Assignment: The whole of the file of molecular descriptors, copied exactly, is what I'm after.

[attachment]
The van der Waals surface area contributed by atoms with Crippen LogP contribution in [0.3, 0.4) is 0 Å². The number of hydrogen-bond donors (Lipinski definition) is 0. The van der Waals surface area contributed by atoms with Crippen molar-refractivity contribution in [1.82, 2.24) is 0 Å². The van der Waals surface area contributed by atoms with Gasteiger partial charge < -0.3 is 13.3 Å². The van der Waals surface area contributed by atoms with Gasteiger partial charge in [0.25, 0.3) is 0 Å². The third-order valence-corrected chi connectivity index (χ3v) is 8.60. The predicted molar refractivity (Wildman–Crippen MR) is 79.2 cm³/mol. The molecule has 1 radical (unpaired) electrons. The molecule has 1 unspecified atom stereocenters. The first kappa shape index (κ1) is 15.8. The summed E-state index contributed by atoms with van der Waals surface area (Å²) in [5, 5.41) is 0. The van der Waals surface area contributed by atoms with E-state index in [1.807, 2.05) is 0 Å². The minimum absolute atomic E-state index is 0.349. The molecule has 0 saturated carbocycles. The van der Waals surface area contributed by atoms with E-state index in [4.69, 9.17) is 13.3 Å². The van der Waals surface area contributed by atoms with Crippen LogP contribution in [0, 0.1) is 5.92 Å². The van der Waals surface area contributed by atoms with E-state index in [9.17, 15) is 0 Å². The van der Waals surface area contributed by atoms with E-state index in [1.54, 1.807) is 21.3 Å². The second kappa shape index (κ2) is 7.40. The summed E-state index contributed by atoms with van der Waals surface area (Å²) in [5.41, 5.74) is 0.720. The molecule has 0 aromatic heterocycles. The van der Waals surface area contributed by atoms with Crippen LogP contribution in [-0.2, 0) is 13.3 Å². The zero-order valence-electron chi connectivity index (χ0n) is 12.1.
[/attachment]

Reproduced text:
The van der Waals surface area contributed by atoms with Crippen LogP contribution in [0.3, 0.4) is 0 Å². The number of hydrogen-bond donors (Lipinski definition) is 0. The van der Waals surface area contributed by atoms with Crippen molar-refractivity contribution in [1.82, 2.24) is 0 Å². The van der Waals surface area contributed by atoms with Gasteiger partial charge < -0.3 is 13.3 Å². The van der Waals surface area contributed by atoms with Gasteiger partial charge in [0.25, 0.3) is 0 Å². The third-order valence-corrected chi connectivity index (χ3v) is 8.60. The predicted molar refractivity (Wildman–Crippen MR) is 79.2 cm³/mol. The molecule has 1 radical (unpaired) electrons. The molecule has 1 unspecified atom stereocenters. The first kappa shape index (κ1) is 15.8. The summed E-state index contributed by atoms with van der Waals surface area (Å²) in [5, 5.41) is 0. The van der Waals surface area contributed by atoms with E-state index in [1.807, 2.05) is 0 Å². The minimum absolute atomic E-state index is 0.349. The molecule has 0 saturated carbocycles. The van der Waals surface area contributed by atoms with E-state index in [4.69, 9.17) is 13.3 Å². The van der Waals surface area contributed by atoms with Crippen LogP contribution in [0, 0.1) is 5.92 Å². The van der Waals surface area contributed by atoms with E-state index in [9.17, 15) is 0 Å². The van der Waals surface area contributed by atoms with E-state index in [1.54, 1.807) is 21.3 Å². The second kappa shape index (κ2) is 7.40. The summed E-state index contributed by atoms with van der Waals surface area (Å²) in [5.41, 5.74) is 0.720. The molecule has 0 aromatic heterocycles. The van der Waals surface area contributed by atoms with Crippen LogP contribution in [-0.2, 0) is 13.3 Å². The zero-order valence-electron chi connectivity index (χ0n) is 12.1.